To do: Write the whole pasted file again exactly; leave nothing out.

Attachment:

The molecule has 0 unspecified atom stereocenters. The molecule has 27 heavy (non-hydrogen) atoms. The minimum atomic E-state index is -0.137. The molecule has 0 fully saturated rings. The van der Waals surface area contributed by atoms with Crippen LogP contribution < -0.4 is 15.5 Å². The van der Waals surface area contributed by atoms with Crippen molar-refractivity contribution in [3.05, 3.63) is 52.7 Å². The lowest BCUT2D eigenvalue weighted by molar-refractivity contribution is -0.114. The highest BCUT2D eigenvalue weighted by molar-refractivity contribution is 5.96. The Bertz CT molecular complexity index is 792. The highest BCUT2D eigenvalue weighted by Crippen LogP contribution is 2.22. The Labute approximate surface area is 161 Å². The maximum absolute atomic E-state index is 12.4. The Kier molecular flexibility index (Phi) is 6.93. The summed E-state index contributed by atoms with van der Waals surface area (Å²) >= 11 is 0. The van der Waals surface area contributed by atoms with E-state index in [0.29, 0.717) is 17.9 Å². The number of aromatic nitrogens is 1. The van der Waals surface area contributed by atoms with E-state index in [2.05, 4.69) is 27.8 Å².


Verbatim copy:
The molecule has 0 unspecified atom stereocenters. The molecule has 27 heavy (non-hydrogen) atoms. The minimum atomic E-state index is -0.137. The molecule has 0 fully saturated rings. The van der Waals surface area contributed by atoms with Crippen LogP contribution < -0.4 is 15.5 Å². The van der Waals surface area contributed by atoms with Crippen molar-refractivity contribution in [3.05, 3.63) is 52.7 Å². The lowest BCUT2D eigenvalue weighted by molar-refractivity contribution is -0.114. The highest BCUT2D eigenvalue weighted by molar-refractivity contribution is 5.96. The Bertz CT molecular complexity index is 792. The highest BCUT2D eigenvalue weighted by Crippen LogP contribution is 2.22. The Labute approximate surface area is 161 Å². The maximum absolute atomic E-state index is 12.4. The Kier molecular flexibility index (Phi) is 6.93. The summed E-state index contributed by atoms with van der Waals surface area (Å²) >= 11 is 0. The van der Waals surface area contributed by atoms with E-state index in [0.29, 0.717) is 17.9 Å². The number of aromatic nitrogens is 1. The van der Waals surface area contributed by atoms with E-state index in [2.05, 4.69) is 27.8 Å².